Gravity is one of the fundamental forces of the universe. It makes us fall to the ground when we jump, and makes enormous gas clouds to collapse in order to form stars.

For centuries humanity has tried to understand what is gravity. In spite of this, it wasn’t until Isaac Newton first studied gravity that we started to understand this force of the universe. In 1687 Newton published his Law of Gravitation, using mathematical expressions that precisely described the movement of bodies in a gravitational field. This was one of the major revolutions in the history of physics.

However, the work of Newton wasn’t totally complete. His equations couldn’t explain an anomaly in the orbit of Mercury, which makes it orbit the Sun a little bit faster than his equations predict. Moreover, Newton was incapable of explaining the mechanism through which gravity is transmitted between objects. The fact that this force seemed to act instantly throughout the universe greatly annoyed him.

All these mysteries were finally solved thanks to the theory of general relativity from Einstein, published in 1915.

**A revolution of the conception of the universe**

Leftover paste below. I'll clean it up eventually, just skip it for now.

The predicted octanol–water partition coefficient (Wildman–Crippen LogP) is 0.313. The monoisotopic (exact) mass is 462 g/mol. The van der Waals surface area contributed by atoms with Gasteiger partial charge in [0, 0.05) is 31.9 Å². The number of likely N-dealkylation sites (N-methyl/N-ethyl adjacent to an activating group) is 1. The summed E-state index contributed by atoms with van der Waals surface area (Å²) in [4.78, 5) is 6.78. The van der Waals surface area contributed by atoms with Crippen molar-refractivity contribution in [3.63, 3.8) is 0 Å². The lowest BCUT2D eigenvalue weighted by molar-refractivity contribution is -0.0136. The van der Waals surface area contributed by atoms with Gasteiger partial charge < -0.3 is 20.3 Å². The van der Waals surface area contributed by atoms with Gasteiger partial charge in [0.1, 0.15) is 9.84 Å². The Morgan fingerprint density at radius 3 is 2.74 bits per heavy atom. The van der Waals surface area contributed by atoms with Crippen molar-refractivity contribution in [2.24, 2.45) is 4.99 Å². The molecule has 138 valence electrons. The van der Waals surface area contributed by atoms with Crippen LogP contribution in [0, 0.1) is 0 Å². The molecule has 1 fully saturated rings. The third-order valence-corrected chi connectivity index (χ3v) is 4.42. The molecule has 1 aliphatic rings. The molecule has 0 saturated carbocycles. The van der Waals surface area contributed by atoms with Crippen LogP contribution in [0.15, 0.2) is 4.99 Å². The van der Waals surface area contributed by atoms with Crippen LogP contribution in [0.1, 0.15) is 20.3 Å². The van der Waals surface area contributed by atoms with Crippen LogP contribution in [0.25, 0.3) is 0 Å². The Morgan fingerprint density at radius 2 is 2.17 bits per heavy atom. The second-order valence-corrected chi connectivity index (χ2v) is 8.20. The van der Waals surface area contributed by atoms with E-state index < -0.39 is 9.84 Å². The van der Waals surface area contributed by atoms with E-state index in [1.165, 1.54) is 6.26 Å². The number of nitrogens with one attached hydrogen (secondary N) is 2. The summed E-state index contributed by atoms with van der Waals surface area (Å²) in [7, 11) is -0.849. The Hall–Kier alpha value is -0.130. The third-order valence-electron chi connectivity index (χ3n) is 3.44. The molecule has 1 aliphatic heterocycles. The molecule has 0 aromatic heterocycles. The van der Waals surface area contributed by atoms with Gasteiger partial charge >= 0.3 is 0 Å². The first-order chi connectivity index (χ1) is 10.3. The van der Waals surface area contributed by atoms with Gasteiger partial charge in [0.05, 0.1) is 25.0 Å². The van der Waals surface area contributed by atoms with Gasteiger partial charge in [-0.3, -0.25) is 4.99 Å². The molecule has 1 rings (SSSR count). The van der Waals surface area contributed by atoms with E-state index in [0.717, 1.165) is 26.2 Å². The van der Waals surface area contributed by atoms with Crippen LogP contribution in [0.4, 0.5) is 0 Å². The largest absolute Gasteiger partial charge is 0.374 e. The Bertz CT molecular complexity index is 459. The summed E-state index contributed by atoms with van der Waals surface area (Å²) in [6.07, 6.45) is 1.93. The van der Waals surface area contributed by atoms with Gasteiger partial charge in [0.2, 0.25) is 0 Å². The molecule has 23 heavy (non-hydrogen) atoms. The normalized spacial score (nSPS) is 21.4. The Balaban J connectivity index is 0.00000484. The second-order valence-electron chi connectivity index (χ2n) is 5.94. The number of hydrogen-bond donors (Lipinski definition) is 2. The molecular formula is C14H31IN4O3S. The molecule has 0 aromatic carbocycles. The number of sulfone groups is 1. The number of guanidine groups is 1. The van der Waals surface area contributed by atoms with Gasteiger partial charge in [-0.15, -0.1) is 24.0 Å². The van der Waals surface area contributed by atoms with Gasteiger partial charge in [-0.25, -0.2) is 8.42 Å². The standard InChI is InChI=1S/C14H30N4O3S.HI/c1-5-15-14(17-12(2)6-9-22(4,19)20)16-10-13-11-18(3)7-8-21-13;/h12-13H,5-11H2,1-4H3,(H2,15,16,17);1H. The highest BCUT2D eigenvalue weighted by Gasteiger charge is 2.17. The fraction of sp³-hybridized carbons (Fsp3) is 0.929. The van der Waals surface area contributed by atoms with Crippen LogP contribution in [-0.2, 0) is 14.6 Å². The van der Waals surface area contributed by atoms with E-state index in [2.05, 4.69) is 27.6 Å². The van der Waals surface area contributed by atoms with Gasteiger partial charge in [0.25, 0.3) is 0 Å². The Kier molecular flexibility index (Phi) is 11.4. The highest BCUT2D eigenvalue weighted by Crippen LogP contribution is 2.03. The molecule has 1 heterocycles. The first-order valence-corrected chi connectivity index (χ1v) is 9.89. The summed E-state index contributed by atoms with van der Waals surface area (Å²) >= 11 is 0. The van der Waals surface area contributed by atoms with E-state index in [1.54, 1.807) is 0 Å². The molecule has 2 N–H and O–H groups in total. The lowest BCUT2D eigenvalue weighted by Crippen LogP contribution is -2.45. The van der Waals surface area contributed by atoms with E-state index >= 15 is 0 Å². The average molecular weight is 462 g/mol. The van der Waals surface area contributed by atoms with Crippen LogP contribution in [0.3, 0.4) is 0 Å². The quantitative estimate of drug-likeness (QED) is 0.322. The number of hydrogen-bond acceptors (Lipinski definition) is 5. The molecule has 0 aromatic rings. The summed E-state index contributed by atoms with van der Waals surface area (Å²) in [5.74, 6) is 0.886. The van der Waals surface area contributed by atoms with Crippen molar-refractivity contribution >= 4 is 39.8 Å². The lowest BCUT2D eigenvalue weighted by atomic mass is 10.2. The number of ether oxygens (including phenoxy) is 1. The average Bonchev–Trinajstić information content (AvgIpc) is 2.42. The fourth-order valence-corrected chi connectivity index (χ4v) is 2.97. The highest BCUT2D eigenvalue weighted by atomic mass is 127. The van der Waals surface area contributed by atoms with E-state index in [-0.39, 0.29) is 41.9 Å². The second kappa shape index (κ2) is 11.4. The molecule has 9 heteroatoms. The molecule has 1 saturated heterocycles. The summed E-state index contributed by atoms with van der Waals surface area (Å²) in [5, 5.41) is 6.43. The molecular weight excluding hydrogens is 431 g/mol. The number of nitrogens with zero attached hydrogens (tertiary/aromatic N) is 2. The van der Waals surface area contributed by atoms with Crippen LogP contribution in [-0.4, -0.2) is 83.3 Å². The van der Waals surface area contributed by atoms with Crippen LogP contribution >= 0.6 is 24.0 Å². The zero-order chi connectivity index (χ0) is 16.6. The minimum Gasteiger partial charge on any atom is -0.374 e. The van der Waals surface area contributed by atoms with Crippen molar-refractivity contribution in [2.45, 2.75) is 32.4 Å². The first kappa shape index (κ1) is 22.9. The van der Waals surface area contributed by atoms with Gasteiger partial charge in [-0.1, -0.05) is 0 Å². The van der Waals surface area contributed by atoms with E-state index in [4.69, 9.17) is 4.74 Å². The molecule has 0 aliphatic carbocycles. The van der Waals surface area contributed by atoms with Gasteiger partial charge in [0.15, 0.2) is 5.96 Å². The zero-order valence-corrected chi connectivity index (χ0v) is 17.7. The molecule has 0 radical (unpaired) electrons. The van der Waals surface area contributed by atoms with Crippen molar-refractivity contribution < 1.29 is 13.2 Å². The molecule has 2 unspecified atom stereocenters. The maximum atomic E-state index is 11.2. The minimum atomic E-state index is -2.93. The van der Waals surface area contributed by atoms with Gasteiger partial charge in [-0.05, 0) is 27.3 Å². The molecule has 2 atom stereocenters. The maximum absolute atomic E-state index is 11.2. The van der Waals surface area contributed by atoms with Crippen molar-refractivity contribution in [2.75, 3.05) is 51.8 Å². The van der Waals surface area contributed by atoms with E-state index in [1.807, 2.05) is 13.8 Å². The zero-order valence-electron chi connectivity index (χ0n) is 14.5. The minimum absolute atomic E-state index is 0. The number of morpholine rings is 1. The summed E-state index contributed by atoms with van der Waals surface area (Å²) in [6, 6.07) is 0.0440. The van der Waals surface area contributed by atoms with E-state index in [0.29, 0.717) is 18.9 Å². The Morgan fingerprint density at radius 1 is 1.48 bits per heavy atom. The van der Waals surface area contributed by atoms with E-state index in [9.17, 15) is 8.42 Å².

**A revolution of the conception of the universe**For centuries physicists treated space as an empty background over which took place all the events in the universe. Space was absolute, it didn’t change, and didn’t exist in any physical terms. With general relativity, Einstein totally changed this conception, affirming that space and time together form the fabric of the universe, called space-time, and that the latter can be stretched, compressed, and twirled, affecting all the matter around it.

Einstein suggested that the form of space-time gives rise to the force we experience as gravity. According to Einstein’s equations, a body, because of its own mass and energy, deforms space around itself, so that when other bodies approach they follow the curvature of space.

So, gravity is no more than the curvature of space, caused by the presence of mass and energy. This has been experimentally verified, by observing how the light of a star changes its trajectory when approaching the Sun.

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